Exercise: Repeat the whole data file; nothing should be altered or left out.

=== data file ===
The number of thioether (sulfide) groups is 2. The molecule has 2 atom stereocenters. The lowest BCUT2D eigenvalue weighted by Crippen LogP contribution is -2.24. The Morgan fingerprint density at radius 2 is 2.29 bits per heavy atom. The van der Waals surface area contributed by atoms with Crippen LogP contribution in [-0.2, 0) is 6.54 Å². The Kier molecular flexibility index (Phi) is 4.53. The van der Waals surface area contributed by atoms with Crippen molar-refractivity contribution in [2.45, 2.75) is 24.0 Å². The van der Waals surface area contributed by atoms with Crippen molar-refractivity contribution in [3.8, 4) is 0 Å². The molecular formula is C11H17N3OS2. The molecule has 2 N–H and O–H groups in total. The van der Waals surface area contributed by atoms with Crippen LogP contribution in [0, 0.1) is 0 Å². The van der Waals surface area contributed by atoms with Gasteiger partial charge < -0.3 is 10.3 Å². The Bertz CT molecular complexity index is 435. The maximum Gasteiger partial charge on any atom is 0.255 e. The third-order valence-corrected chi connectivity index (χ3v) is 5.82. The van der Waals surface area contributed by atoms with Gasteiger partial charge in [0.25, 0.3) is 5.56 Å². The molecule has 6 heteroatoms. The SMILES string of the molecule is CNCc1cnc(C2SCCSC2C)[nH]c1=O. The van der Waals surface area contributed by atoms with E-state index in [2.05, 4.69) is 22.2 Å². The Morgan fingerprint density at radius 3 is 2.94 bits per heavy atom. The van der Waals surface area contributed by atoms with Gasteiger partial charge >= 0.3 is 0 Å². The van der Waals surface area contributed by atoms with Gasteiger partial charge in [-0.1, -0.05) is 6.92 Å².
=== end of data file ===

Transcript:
The number of thioether (sulfide) groups is 2. The molecule has 2 atom stereocenters. The lowest BCUT2D eigenvalue weighted by Crippen LogP contribution is -2.24. The Morgan fingerprint density at radius 2 is 2.29 bits per heavy atom. The van der Waals surface area contributed by atoms with Crippen LogP contribution in [-0.2, 0) is 6.54 Å². The Kier molecular flexibility index (Phi) is 4.53. The van der Waals surface area contributed by atoms with Crippen molar-refractivity contribution in [2.45, 2.75) is 24.0 Å². The van der Waals surface area contributed by atoms with Crippen molar-refractivity contribution in [3.8, 4) is 0 Å². The molecular formula is C11H17N3OS2. The molecule has 2 N–H and O–H groups in total. The van der Waals surface area contributed by atoms with Crippen LogP contribution in [0, 0.1) is 0 Å². The van der Waals surface area contributed by atoms with Gasteiger partial charge < -0.3 is 10.3 Å². The Bertz CT molecular complexity index is 435. The maximum Gasteiger partial charge on any atom is 0.255 e. The third-order valence-corrected chi connectivity index (χ3v) is 5.82. The van der Waals surface area contributed by atoms with Gasteiger partial charge in [0.25, 0.3) is 5.56 Å². The molecule has 6 heteroatoms. The SMILES string of the molecule is CNCc1cnc(C2SCCSC2C)[nH]c1=O. The van der Waals surface area contributed by atoms with E-state index in [2.05, 4.69) is 22.2 Å². The Morgan fingerprint density at radius 3 is 2.94 bits per heavy atom. The van der Waals surface area contributed by atoms with Gasteiger partial charge >= 0.3 is 0 Å². The van der Waals surface area contributed by atoms with Gasteiger partial charge in [-0.1, -0.05) is 6.92 Å².